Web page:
Friday, September 30, 2011

Are you selling technology or services?

Amazon launched their Kindle Fire tablet yesterday and one feature that was unveiled was its Silk browser, but I'll talk about that in a bit. What is interesting from an overall perspective is that this new Amazon tablet isn't really being sold as a piece of technology, it's really being sold as an access device to the services that Amazon offers - ebooks, music, cloud storage, etc. In fact as a bit of technology the Kindle Fire is quite underwhelming, it's based on the same hardware design as the Blackberry PlayBook, which has already bombed. The Kindle Fire is cheap though at $199.
   Amazon is offering a device to people who can't decide between a Kindle and an iPad - they want eBooks, but they also want to browse the web, and stream movies and TV and play games. Amazon offers all these services via the Fire. You could argue that people don't buy an iPad for its hardware specification - they want iBooks, iTunes, and access to thousands of Apps, which is what Apple provides them. The iPod was successful not because it was functionally better than other MP3 players but because it was seamlessly integrated with iTunes, an easy way to manage your digital music collection and the biggest online music store on the planet.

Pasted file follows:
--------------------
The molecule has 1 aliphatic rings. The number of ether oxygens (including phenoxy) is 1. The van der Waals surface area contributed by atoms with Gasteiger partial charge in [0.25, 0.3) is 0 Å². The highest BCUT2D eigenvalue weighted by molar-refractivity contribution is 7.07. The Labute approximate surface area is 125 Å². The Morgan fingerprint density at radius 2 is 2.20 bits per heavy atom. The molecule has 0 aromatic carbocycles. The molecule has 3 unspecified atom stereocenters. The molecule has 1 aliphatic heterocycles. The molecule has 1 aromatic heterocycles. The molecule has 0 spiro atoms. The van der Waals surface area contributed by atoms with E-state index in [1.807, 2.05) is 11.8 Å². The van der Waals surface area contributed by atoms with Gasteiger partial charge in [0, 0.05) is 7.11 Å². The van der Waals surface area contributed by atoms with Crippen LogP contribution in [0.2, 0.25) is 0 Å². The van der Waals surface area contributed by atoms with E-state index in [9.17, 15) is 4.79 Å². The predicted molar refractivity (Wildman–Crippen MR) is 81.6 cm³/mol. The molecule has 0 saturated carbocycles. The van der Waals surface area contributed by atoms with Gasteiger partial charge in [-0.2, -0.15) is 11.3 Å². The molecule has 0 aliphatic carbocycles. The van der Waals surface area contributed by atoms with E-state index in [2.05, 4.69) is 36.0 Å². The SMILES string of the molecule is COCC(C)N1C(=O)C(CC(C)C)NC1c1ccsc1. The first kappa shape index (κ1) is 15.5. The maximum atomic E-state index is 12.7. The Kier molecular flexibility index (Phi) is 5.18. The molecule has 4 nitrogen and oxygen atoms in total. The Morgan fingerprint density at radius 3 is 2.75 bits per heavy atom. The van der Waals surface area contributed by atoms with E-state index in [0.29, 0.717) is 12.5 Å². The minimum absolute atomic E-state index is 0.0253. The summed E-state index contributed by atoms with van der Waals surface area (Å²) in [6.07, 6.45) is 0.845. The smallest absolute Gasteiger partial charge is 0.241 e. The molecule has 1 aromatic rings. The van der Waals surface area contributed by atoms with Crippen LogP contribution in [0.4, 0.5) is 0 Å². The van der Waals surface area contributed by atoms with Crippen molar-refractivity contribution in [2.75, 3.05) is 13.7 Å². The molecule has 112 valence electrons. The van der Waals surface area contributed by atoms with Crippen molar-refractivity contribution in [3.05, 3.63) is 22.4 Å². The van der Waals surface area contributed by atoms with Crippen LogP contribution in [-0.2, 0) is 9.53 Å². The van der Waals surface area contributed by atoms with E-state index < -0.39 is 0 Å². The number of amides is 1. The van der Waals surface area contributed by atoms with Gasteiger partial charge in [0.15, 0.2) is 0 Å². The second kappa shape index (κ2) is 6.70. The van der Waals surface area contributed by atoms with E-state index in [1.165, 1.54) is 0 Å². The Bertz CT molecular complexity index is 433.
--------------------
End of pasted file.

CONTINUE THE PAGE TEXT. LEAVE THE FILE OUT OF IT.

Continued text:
If the Kindle Fire is a success, and I think at $199 it will be a popular Christmas gift, then this really is a nail in the coffin of many technology companies. In the post-PC world consumer want services not technology. Apple realised this a decade ago with iTunes and Amazon has woken up to this. HP has abandoned the PC market already - Samsung, Dell, LG, Sony,'ll not survive if you just try to sell us hardware.

Which brings me back to Amazon's Silk browser - very clever. This is moving the time and processing effort of rendering a web page from the mobile device to Amazon's EC2 cloud computing service. This will mean simply that web pages should appear much faster on the Kindle Fire than other tablets. It will be interesting to see if Google follows suit with Chrome and Apple with Safari. The video below explains how Silk works and what makes it different to other browsers.

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